Guitar Bazaar

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Guitar Bazaar
Guitar Bazaar.jpg
Studio album by
GenreFolk, world
Length47 minutes
LabelAcoustic Music Records (31910802)
ProducerTim Sparks, Jay M. Fleming
Tim Sparks chronology
The Nutcracker Suite
Guitar Bazaar
One String Leads to Another

Guitar Bazaar is the second solo recording by Tim Sparks on the Acoustic Music Records label, released in 1995.[1]


After a journey to Hungary, Yugoslavia and Bosnia in the late 1980s, Sparks began an interest in Eastern European music. He began playing in various world music groups and immersed himself in various styles. He has described Guitar Bazaar as a fusion of Middle Eastern and American roots music. The album includes arrangements of Béla Bartók's Romanian Dances. It was this album that John Zorn heard that led to Sparks' recording of his series of albums for Tzadik Records.[2]


Professional ratings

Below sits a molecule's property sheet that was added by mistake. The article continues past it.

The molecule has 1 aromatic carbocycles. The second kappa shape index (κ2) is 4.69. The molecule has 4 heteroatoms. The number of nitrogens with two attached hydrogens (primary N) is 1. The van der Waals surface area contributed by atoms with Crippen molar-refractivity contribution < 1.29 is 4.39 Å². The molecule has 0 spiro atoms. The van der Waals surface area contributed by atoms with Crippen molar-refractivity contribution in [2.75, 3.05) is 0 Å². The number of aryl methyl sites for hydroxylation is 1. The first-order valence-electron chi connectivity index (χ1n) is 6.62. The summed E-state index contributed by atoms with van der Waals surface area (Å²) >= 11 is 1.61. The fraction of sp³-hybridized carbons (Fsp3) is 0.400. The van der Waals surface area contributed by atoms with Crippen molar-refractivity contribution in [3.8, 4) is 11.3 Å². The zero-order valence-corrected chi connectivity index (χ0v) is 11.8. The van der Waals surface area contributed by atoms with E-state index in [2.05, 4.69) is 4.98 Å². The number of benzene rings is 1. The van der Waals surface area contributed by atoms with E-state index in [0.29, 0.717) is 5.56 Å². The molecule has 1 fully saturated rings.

Review scores
Guitar PlayerA−[3]

Guitar Player wrote in their review, "If you're getting complacent about your acoustic fingerpicking, you'd better hear Tim Sparks' new CD... There's nothing forced or studied about his playing or compositions: his intense, on-the-edge attack speaks of many nights wailing around campfires in places most of us have never heard of."[3]

Track listing[edit]

All compositions by Tim Sparks.

  1. "Bach-n-Aliya" – 5:08
  2. "The Rain Beggar" – 6:21
  3. "Guitar Bazaar" – 3:17
  4. "Sleeping Giant" – 9:15
  5. "Chasing the Dragon" – 4:40
  6. "Rumanian Folk Dances" – 5:19
  7. "It's Greek to Me" – 5:28
  8. "Sailing to Byzantium" – 4:32
  9. "Dr. Smedvig's Berzerka" – 3:40


  • Tim Sparks - acoustic guitar
  • Tim O'Keefe - frame drum, harmonica, doumbec
  • Jim Price - violin
  • Mark Stillman - accordion
  • Yanaris Asimakes - bouzouki

Production notes[edit]

  • Produced by Tim Sparks and Jay M. Fleming
  • Executive producer - Peter Finger
  • Engineered by Jay Fleming


  1. ^ Allmusic entry for Guitar Bazaar. Retrieved December 2009.
  2. ^ Espeland, Pamela (November 6, 2009). "In Conversation with Tim Sparks". Archived from the original on February 11, 2010. Retrieved May 28, 2010.
  3. ^ a b "Review: Guitar Bazaar". Guitar Player. April 1997.